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The use of artefacts in studying bank history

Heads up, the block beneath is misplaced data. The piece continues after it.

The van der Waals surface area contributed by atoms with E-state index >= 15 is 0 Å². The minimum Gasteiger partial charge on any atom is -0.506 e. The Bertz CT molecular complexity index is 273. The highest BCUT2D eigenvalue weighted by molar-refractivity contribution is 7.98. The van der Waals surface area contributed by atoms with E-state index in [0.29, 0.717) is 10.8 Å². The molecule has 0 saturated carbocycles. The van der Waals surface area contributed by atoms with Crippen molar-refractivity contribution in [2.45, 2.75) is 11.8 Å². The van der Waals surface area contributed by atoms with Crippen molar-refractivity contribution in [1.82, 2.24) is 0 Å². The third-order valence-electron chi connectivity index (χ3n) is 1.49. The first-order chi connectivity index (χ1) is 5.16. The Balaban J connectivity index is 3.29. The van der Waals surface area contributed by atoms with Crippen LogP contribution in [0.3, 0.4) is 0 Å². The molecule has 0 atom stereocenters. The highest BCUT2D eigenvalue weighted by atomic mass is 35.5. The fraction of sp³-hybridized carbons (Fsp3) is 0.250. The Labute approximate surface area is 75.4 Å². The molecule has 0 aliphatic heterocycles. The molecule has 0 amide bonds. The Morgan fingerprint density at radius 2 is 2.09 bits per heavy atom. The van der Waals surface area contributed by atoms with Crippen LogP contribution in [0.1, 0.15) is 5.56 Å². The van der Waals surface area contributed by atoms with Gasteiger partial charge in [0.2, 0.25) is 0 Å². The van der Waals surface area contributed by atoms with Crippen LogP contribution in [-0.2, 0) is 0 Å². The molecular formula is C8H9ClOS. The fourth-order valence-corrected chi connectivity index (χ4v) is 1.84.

Joint stock banks were a new type of institution, having only been permitted to form after the 1826 Bank Act. In establishing their reputation in the market, banks commissioned portraits of their directors and managers to hang in their branches. These portraits signalled the human face of banking, and showed customers a face they could trust, but also served as a remind to staff that they were being monitored. Moving into the twentieth century, further research examined the collection and display of portraits of past Lloyds Bank Chairmen in the 1960s. The practice continues to this day and the portraits are hung in the corridors surrounding the boardroom in Lloyds Bank’s London Headquarters. Further artefacts being considered are uniforms, introduced by Barclays Bank in the 1970s. Finally, the relevance of bank head office architecture has been analysed. In particular, Gibson Hall, the former headquarters of National Provincial Bank built in 1865, has been considered. This history of this building shows the usefulness and then the obsolescence of such physical structures over time, as the requirements of banking businesses change.